Lincoln Planning Review
The award winning Lincoln Planning Review (LPR) is published by the Lincoln University Planning Association (LUPA) and is a Research Centre for Land Environment and People publication. It is published free on line as a PDF on the LEAP Website. Both full double- blind peer reviewed scholarly articles and editorially reviewed comments and student articles are published, in addition to items of general interest, advice and news of relevance to planners, especially environmental planners and managers In 2011 Lincoln University won an Award of Merit from the New Zealand Planning Institute for the Lincoln Planning Review.
The current is of LPR can be viewed by clicking here.
All previous issues are available by clicking here.
LPR is edited and produced by Lincoln University environmental management and planning students from first to postgraduate level. It is published twice each year. the students are supported by staff and a professionally qualified advisory panel. Research articles are peer reviewed. The first issue of the first volume of LPR was published in January 2009.
Among its goals LPR intends to keep the community, professional planners, high school teachers, careers advisors, and students informed of local or regional topical planning issues, share research and enable professionals to exchange views of local and regional (rather than national) interest. The involvement of students in all stages of editing and publishing LPR enables them to develop skills in professional communication and critical thinking.
The focus of the first issue each year is intended to emphasise student and professional practice material and the second issue has more of an emphasis on (staff) research. Each issue includes comments and updates on various matters and issues and a Q&A section "Planning Pains? Don't Panic" commences in the second issue. The second issue each year also includes a list of planning related research theses and dissertations completed or lodged in the Lincoln University library the previous year. This enables potential students to get ideas as to the range of possible topics for research and provides information to practitioners on the most recent research relevant to their fields. Material in LPR is intended to be helpful to students doing Planning and Decision-Making units at high schools.
Feedback (and ideas for articles) on LPR is welcome and should be addressed to LPR@lincoln.ac.nz with "LPR feedback" in the subject line. Those wishing to be placed on its free email subscription list should email the same address with "Subscribe LPR" in the subject line and indicate if they wish to be directly sent a PDF electronically or would prefer to just be notified when each edition is made available for downloading from the LEAP website
Public Perceptions of New Zealand's Environment
All the reports are available in hard copy and electronically (2000, 2002, 2004, 2006, 2008 and 2010).
If you wish to order hard copy reports, Contact Michelle Collings - Environment, Society and Design.
Want more information?
Contact: Michelle Collings - Environment, Society and Design.
Phone: +64 3 325 3838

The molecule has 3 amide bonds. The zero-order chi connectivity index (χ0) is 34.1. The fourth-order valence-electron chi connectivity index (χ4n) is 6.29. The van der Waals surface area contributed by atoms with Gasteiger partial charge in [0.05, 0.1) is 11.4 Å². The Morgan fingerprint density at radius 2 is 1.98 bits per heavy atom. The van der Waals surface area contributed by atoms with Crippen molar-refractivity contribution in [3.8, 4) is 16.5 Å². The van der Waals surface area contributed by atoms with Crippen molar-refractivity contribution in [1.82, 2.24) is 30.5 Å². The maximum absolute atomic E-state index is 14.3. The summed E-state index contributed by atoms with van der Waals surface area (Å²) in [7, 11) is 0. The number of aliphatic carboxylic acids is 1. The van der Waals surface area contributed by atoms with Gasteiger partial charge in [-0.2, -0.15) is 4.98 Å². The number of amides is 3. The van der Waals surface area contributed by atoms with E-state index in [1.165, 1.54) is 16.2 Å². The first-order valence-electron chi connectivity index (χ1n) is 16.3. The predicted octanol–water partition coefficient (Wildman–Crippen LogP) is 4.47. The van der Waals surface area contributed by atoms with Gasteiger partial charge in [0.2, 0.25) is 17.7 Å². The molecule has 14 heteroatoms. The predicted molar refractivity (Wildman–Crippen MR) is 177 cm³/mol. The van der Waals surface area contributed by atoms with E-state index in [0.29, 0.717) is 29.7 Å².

Fax: +64 3 325 3857
6th Floor, Forbes Building
PO Box 85084
Kartikasari, S.N., Rixecker, S.S. Espiner, S.R , Colfer, C.J.P. (Forthcoming). Seeing the forest as more than its trees: local stakeholders' perceptions of natural forest benefits in Gorontalo, Indonesia. International Journal of Environmental Policy and Decision Making.
Becken, S. (2011). A critical review of Tourism and Oil. Annals of Tourism Research, 38(2), 359-79.
Books, Chapters and Reports:
Rennie H G & P A Memon 2010: Australian and New Zealand Association of Planning Schools 2010 Conference Proceedings Lincoln University: ANZAPS
Becken, S., Hay, J. & Espiner, S. (in press). The risk of climate change for tourism in the Maldives. In Buter, R. & Carlsen, J. (eds). Island Tourism Development. Journeys towards Sustainability. CABI, Oxford, Wallingford, UK.
Becken, S. 2008. Report. The UN Climate Change Conference, Bali: What It Means for Tourism. Journal of Sustainable Tourism, 16(2): 246-248.
Egoz, S. 2008. Deconstructing the hegemony of nationalist narratives through landscape architecture. Landscape Research. 33(10): 29-50.
Egoz, S. 2007. One place - different memories: the role of planning in the production of urban space. Landscape Journal. 26(2): 330-331.
Egoz, S. 2007. Nation, City, Place: rethinking nationalism. Landscape Review. 11(2): 57-59.
McCallum, W.; Hughey, K.F.D; Rixecker, S.S. 2007. Community environmental management in New Zealand: Exploring the realities in the metaphor. Society & Natural Resources. 20(4): 323-336.
Rixecker, S. 2007. Re-negotiating the natural resource map: The political ecology of oil. Presented at the Association of American Geographers Annual Conference; 17-21 April; San Francisco, California, USA.
Rixecker, S. 2006. Human (In)Security Amidst Natural Resource Disputes: Reasserting Human Rights through Contemporary Environmental Management Issues. New Zealand Political Studies Association annual conference; 28-29 August; Christchurch, New Zealand.
Becken, S. 2005. Considering tourism in climate change policy. 6th Open Meeting of the Human Dimensions of Global Environmental Change; 9-13 October; Bonn, Germany.